A Man’s World No More: Phyllis Papani Godwin ’48

By Zachary Block '99 / March / April 2003
June 22nd, 2007
When Phyllis Godwin took over her father’s electrical supply business in 1973 the company had one store in Quincy, Massachusetts. Three decades later, Godwin has transformed Granite City Electric Supply into a regional outfit with fifteen stores around New England and nearly 200 employees. Last year, she says, the company posted revenues of $60 million. Godwin has managed to do it all, while fending off the challenges posed by do-it-yourself behemoths like Home Depot and dealing with the conflicts that dog a woman of her generation trying to succeed in business.

As a child, Godwin says, she had no desire to run Granite City. Her father’s store, full of contractors, seemed like a “man’s world.” Besides, she says, growing up in the Great Depression and coming of age during World War II, she could not imagine that a woman could have a career in business. “There wasn’t a woman that I knew that even worked when I was young,” Godwin says. “What we were supposed to do is find a husband and get married. Because I didn’t accomplish that—I flunked husband 101—I had to look for my next step.”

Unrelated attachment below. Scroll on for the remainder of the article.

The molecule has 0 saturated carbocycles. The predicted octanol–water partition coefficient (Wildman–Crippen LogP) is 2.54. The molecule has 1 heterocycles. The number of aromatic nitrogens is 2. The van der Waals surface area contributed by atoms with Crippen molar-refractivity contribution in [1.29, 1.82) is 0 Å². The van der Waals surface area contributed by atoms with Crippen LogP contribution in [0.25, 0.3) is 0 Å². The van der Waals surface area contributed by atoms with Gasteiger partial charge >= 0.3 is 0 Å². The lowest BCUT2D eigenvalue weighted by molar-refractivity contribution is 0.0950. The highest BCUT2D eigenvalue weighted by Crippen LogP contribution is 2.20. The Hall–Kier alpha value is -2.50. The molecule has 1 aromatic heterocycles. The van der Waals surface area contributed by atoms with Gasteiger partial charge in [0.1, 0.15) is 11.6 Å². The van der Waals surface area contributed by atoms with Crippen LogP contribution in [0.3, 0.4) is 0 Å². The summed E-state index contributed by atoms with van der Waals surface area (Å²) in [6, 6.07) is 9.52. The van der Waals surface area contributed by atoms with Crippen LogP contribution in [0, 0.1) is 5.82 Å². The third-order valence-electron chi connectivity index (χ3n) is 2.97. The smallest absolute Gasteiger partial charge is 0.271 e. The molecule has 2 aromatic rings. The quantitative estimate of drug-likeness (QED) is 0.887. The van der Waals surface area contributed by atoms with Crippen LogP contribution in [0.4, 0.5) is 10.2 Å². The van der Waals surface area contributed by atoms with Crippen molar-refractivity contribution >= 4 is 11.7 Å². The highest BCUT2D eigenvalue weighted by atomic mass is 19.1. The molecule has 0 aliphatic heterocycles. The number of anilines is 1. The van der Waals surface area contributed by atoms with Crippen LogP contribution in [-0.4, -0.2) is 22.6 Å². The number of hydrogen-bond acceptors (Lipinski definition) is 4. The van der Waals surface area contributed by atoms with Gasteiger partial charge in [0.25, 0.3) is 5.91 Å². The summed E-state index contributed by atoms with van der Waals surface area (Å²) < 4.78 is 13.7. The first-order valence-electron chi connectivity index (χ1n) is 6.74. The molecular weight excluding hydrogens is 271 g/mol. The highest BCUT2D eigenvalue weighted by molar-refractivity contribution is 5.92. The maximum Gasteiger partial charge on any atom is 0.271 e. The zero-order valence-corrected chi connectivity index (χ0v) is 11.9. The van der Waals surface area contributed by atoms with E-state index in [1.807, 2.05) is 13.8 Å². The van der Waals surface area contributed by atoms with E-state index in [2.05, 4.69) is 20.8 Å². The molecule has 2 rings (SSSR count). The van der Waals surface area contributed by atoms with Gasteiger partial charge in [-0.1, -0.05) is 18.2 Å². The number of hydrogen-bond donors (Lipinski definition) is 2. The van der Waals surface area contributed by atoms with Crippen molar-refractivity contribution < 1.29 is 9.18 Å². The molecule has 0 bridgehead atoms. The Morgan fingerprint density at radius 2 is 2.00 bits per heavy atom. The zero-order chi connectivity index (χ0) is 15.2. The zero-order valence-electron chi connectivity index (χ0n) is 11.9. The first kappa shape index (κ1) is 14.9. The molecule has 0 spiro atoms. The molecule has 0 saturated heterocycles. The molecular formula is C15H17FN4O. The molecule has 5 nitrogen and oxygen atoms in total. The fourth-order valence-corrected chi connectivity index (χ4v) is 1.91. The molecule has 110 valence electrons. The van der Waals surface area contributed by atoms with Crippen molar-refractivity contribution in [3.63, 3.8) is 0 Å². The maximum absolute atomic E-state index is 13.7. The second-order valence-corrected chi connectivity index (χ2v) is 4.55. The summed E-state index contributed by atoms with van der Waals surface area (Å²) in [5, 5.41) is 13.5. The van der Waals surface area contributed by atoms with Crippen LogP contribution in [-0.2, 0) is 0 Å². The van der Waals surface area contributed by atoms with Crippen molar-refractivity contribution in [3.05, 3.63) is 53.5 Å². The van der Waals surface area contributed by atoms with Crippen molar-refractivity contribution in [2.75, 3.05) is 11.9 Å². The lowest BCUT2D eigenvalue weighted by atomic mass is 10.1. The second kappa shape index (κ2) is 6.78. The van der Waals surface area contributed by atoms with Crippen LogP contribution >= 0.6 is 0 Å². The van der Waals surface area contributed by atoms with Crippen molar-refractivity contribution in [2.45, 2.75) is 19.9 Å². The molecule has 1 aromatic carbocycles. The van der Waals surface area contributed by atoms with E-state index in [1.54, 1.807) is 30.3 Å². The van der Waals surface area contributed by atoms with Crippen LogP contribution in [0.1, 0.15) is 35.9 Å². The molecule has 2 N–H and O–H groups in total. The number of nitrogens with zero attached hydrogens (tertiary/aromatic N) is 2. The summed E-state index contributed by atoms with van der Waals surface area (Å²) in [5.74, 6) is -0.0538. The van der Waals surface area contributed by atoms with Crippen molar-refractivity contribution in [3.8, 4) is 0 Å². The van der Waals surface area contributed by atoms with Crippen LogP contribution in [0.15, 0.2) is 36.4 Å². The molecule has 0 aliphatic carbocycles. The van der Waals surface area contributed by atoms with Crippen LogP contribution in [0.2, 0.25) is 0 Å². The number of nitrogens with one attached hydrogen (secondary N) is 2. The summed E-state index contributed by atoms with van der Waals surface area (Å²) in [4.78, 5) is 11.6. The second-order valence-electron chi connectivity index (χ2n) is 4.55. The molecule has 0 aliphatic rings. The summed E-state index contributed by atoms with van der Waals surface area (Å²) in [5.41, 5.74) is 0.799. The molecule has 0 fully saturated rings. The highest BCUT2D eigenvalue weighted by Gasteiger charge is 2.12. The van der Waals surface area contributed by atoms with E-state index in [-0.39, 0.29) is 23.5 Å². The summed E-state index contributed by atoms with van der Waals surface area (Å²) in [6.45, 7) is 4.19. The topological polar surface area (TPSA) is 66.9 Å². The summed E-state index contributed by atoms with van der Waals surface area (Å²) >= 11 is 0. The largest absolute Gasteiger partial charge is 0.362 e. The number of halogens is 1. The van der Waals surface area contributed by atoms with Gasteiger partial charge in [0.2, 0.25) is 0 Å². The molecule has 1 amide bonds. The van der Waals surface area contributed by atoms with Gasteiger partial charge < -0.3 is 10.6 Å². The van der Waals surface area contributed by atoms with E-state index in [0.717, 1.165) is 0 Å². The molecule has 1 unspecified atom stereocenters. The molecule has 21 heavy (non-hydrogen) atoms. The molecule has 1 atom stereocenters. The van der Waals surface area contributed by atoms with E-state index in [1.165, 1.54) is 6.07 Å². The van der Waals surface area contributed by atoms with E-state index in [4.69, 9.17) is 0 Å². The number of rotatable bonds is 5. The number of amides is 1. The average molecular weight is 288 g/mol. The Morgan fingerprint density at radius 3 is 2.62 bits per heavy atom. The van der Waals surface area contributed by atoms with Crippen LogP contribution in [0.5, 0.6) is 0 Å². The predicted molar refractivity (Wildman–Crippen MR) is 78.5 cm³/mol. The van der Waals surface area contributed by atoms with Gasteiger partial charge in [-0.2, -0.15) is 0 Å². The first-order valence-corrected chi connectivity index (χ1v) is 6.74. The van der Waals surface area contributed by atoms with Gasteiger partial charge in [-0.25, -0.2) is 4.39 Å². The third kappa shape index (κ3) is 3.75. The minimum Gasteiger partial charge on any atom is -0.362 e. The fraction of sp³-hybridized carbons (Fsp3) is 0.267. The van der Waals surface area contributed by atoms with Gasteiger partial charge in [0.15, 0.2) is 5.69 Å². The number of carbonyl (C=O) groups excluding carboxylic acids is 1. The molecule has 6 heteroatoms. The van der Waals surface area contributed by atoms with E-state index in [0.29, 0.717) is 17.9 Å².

With top M.B.A. programs closed to women—Harvard didn’t fully open its program to women until 1963—Godwin, who studied psychology at Pembroke, enrolled in a business-certificate program at Radcliffe. Eventually she moved to Philadelphia to work as a management consultant, but the lure of a more traditional life was irresistible: she married and had two daughters. Although she’d stopped working, she continued to harbor ambitions beyond mother and wife. A turning point, she says, was reading Betty Friedan’s Feminine Mystique. “I realized I wasn’t crazy,” she recalls. “It just validated so many of my thoughts and ideas.”

By the time Godwin assumed control of Granite City, she had gotten a divorce and earned an M.B.A. from Suffolk University in Boston. The degree gave her the confidence to run the company, though she still had to find her own way. “I looked and looked for role models,” she says. “Certainly in my industry there were none.”

Godwin’s experience sparked a commitment to help others avoid her own circuitous and pioneering route. As the first female chair of the South Shore (Mass.) Chamber of Commerce, Godwin started a group called the Women’s Business Connection to provide support for the region’s female executives and entrepreneurs. “Those of us who have arrived,” she argues, “have a moral responsibility to help other women who are trying to climb the ladder.”

Although she turned seventy-six in December, Godwin says she has no plans to retire. She hired a president three years ago to run Granite City’s day-to-day operations, leaving her with the title of chairman and CEO and the freedom to concentrate on the work she enjoys most, including strategic planning and marketing. “We still have so much to do,” she says.

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March / April 2003